Pros: Of the three main Cranston routes (the 21 and the 30 being the others), this one is the furthest east, and it serves quite a lot of the city (not to mention Providence). It also runs…kind of frequently? Well, it does on weekdays, at least, with consistent half-hour service.

Cons: Okay, every 45 minutes at night makes sense, since my night ride only had about 15 people on it. However, the 22 has those exact same headways on weekends, which could definitely be improved – I think every half hour service on both Saturdays and Sundays would be great. This is further proven by a little tidbit at the end of RIPTA’s detailed analysis of the route: “This route had a 20 minute frequency and was a top five route, we think it could be again.” Ignoring the comma splice, I completely agree with that statement! I assume it’s talking about weekdays, but increasing weekend service is also very important.

Nearby and Noteworthy: Well, certainly not the Warwick Mall! Actually, there didn’t seem to be many noteworthy places along the 22, but I guess Rolfe Square in Cranston is the closest you’ll get to one.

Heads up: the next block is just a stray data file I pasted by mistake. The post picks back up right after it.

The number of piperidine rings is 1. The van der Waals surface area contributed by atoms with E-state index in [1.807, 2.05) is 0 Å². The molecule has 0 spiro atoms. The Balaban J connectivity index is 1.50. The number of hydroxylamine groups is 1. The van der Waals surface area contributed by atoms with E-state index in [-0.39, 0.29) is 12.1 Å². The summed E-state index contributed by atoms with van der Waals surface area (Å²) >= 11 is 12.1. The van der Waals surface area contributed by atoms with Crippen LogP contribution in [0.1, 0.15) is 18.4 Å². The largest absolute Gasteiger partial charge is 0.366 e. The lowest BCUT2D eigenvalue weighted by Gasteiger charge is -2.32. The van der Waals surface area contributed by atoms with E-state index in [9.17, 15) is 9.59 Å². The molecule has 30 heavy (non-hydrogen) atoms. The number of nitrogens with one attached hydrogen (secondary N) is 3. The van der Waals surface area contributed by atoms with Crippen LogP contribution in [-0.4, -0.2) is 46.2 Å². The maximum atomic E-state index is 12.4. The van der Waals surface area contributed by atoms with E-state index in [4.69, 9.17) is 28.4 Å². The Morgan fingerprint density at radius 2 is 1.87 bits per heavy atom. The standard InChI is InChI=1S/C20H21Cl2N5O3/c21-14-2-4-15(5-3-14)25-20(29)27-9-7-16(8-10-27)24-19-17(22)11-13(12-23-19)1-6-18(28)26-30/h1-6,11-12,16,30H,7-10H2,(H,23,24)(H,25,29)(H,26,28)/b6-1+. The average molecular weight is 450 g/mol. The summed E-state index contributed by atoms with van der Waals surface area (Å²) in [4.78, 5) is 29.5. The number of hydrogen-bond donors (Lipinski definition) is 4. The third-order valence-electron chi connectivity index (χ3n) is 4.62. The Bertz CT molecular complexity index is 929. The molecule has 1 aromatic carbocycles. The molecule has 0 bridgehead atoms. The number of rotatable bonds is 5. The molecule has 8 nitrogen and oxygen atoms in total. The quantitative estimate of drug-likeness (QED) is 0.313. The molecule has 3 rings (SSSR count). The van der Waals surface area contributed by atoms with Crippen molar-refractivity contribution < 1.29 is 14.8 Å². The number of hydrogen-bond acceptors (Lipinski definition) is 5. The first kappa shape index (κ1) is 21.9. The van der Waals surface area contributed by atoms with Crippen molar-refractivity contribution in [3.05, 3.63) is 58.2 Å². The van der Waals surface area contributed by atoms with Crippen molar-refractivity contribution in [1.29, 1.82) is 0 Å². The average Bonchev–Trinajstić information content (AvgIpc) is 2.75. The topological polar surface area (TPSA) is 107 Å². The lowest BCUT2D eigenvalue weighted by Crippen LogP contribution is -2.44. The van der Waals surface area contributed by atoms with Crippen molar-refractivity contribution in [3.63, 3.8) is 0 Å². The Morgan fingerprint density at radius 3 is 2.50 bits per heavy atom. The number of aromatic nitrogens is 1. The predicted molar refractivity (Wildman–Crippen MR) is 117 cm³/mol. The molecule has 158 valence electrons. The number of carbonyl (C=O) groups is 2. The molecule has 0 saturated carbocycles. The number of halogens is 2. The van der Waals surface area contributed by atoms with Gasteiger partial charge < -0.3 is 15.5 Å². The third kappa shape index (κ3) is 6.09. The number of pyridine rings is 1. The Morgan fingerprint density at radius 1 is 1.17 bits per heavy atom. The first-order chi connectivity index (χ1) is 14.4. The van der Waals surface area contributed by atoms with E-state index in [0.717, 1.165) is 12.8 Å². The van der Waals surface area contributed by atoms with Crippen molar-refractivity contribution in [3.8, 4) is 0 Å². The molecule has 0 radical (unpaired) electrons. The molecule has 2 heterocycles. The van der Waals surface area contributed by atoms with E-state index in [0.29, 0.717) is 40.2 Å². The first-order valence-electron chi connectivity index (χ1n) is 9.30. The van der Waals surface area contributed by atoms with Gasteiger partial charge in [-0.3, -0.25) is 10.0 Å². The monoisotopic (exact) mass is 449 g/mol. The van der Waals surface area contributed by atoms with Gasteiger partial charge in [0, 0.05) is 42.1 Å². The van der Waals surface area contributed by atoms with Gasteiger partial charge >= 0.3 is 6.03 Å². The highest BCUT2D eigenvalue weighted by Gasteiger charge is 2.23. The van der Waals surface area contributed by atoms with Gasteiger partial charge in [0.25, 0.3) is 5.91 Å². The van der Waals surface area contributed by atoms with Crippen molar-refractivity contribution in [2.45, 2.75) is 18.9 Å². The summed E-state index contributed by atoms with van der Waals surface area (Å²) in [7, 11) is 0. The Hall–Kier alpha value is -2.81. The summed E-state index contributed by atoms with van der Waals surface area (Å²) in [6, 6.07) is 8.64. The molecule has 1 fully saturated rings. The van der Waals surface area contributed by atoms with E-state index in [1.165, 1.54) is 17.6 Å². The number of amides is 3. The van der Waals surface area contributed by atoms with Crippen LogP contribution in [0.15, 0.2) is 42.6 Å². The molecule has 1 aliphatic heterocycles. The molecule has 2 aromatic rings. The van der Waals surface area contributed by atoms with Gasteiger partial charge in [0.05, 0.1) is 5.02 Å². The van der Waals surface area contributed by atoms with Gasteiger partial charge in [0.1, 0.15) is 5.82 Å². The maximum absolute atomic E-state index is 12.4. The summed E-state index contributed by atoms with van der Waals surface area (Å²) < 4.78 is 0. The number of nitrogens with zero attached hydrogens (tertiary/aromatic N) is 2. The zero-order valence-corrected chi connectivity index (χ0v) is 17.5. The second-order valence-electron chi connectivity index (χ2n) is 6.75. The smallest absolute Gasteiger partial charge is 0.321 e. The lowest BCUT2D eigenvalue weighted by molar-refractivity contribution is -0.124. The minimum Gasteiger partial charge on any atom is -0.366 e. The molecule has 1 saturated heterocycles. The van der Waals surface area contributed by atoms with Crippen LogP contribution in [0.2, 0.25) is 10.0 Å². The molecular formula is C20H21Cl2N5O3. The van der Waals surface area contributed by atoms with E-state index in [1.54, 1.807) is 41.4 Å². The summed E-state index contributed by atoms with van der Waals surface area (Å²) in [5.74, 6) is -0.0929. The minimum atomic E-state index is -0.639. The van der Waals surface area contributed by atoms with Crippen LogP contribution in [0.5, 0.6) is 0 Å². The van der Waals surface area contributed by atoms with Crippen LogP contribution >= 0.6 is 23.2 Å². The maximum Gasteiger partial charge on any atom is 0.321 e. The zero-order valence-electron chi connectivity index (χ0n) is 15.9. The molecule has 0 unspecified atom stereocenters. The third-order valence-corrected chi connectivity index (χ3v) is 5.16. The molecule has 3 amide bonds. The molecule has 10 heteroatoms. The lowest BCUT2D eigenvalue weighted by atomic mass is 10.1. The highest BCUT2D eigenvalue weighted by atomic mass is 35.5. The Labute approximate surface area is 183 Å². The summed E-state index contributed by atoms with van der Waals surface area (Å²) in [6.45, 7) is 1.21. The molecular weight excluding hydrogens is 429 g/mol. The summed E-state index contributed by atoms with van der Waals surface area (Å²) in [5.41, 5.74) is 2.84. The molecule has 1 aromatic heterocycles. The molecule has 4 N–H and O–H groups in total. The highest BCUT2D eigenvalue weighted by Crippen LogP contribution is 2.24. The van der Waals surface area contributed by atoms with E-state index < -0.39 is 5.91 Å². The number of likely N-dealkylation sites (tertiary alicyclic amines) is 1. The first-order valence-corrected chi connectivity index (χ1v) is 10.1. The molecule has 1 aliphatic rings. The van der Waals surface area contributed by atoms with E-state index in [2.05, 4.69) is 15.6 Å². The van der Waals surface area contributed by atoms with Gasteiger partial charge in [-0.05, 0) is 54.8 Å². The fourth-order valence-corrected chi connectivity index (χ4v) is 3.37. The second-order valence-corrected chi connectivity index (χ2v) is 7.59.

Final Verdict: 6/10
I mean, it has to be said that this route has pretty standard headways for the RIPTA. Plus, the route itself is great, making a direct path through Cranston and Providence. However, I really think that it has the ridership to run more frequently. The note in RIPTA’s analysis about every 20 minute service on weekdays is a start, but based on the urban nature of this corridor, every half hour on weekends would be great! As it is currently, it’s just an average route that gets the job done fine.

Latest MBTA News: Service Updates